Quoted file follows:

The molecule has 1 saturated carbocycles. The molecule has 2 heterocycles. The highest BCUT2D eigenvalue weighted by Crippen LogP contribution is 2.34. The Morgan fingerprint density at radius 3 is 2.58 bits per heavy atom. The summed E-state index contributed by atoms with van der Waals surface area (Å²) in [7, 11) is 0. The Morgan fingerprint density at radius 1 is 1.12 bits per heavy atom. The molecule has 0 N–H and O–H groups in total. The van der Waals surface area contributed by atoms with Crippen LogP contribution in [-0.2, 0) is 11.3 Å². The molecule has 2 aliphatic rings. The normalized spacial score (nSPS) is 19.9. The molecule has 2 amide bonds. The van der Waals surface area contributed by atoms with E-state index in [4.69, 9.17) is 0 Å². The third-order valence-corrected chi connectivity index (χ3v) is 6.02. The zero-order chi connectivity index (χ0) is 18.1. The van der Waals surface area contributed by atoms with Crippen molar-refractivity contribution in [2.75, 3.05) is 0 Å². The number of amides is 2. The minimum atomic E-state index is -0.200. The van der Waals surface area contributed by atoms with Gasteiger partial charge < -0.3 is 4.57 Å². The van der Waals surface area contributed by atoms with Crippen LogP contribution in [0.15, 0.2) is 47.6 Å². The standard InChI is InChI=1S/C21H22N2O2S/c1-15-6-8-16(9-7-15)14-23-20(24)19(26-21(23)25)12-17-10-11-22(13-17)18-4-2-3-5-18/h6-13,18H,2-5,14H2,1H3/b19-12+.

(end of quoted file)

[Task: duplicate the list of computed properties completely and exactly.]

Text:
The molecule has 1 saturated carbocycles. The molecule has 2 heterocycles. The highest BCUT2D eigenvalue weighted by Crippen LogP contribution is 2.34. The Morgan fingerprint density at radius 3 is 2.58 bits per heavy atom. The summed E-state index contributed by atoms with van der Waals surface area (Å²) in [7, 11) is 0. The Morgan fingerprint density at radius 1 is 1.12 bits per heavy atom. The molecule has 0 N–H and O–H groups in total. The van der Waals surface area contributed by atoms with Crippen LogP contribution in [-0.2, 0) is 11.3 Å². The molecule has 2 aliphatic rings. The normalized spacial score (nSPS) is 19.9. The molecule has 2 amide bonds. The van der Waals surface area contributed by atoms with E-state index in [4.69, 9.17) is 0 Å². The third-order valence-corrected chi connectivity index (χ3v) is 6.02. The zero-order chi connectivity index (χ0) is 18.1. The van der Waals surface area contributed by atoms with Crippen molar-refractivity contribution in [2.75, 3.05) is 0 Å². The number of amides is 2. The minimum atomic E-state index is -0.200. The van der Waals surface area contributed by atoms with Gasteiger partial charge < -0.3 is 4.57 Å². The van der Waals surface area contributed by atoms with Crippen LogP contribution in [0.15, 0.2) is 47.6 Å². The standard InChI is InChI=1S/C21H22N2O2S/c1-15-6-8-16(9-7-15)14-23-20(24)19(26-21(23)25)12-17-10-11-22(13-17)18-4-2-3-5-18/h6-13,18H,2-5,14H2,1H3/b19-12+.